Since the first time I set eyes on Arnold’s Attic, I thought it was just another elegant fall line — of course I think they are all very beautiful and put a unique spin on the season– but Barbara Brackman, designer of Arnold’s Attic, is here today to share a very intriguing story. One that gives an extra diversion away from…well, even being called a Fall line at all…
Arnold’s Attic celebrates everybody who saves things and especially my penpal Arnold Hegy Savage. Over the years he has sent me many gifts of fabric swatches with a note, “I found this in the attic.” Arnold lives in an 1840 Ohio house that’s been in his family for several generations. His mother, his aunt and his grandmothers were quilters and confirmed collectors.
|Arnold Hegy Savage|
The prints reproduce the latest trends from 1880 to 1920 when his Aunt Alice was buying for her quilts and clothing. The cottons in those years looked to tradition in subject matter but explored modern shapes and abstractions. Colors echoed the new aniline dyes —olive, bronze and brick—earth tones with a little punch.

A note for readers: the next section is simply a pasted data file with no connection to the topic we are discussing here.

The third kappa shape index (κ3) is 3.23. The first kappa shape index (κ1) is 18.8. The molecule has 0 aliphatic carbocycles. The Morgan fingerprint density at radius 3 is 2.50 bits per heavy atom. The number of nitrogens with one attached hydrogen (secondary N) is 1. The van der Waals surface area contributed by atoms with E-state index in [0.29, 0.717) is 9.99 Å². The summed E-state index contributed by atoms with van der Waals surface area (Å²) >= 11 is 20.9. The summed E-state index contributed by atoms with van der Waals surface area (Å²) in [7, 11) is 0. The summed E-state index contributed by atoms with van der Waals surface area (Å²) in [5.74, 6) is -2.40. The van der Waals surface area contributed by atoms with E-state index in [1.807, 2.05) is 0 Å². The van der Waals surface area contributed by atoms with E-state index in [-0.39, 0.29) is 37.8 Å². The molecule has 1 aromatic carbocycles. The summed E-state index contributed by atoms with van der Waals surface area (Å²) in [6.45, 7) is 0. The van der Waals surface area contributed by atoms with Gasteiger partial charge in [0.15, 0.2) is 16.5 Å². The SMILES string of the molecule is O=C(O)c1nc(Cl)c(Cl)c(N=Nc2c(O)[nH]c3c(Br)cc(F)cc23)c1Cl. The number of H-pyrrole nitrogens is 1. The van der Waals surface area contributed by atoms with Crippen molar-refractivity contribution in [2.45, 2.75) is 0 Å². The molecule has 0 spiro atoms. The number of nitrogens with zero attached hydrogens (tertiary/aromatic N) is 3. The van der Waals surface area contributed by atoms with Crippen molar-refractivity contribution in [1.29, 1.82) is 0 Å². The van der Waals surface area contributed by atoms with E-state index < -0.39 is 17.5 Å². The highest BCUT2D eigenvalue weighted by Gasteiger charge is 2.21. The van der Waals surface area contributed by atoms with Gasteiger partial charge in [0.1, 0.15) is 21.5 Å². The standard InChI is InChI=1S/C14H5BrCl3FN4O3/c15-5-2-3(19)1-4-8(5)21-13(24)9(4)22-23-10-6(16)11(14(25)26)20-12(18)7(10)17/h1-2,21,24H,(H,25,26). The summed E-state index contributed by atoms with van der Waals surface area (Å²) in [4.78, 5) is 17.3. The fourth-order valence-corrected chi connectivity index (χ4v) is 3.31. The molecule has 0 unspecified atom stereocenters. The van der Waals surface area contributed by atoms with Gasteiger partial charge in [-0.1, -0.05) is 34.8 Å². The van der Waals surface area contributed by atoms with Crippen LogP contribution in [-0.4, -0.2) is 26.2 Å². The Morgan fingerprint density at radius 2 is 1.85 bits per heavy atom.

Aunt Alice Hegy (1870-1955) taught Arnold to sew in the early 1930s when he was confined to his bed with rheumatic fever. She started him out with nine-patches and he figures he must have made a thousand. His mother often found him asleep with a needle and a nine-patch in his hand. He tried hexagons with the same dedication and then took up applique. After a career as a professional cellist he returned to his family home and to quilting. Arnold’s won numerous prizes for his quilts, which often reflect his family memories.
The combination of brown and bright pink was hot in the 1880s. But when I am coloring a whole collection I have to think about the all-over effect, so I decided against the pink. And I changed the colors by greening up the tans and shifting the carmels to red so all the prints would go together as a group.
The patterns and colors are named for family members and local landmarks. Thanks to all the collectors—women all named Mary. There’s Mary Barbara Fisher Hegy, Arnold’s great-grandmother, Mary Alice Hegy, his aunt, and Mary Madonna Hegy Savage, his mother. And thanks to Arnold for keeping everything, sorting it and sending some to me.
What a great story. I love history and the story of this fabric is lovely. Thank you for telling it
Love the historical fabrics and Barbara has some beautiful reproductions, including the newest line.
Great info and love the fabrics that have been re-created from this research!
It's interesting to know the origins of things, sort of gives them a life of their own :).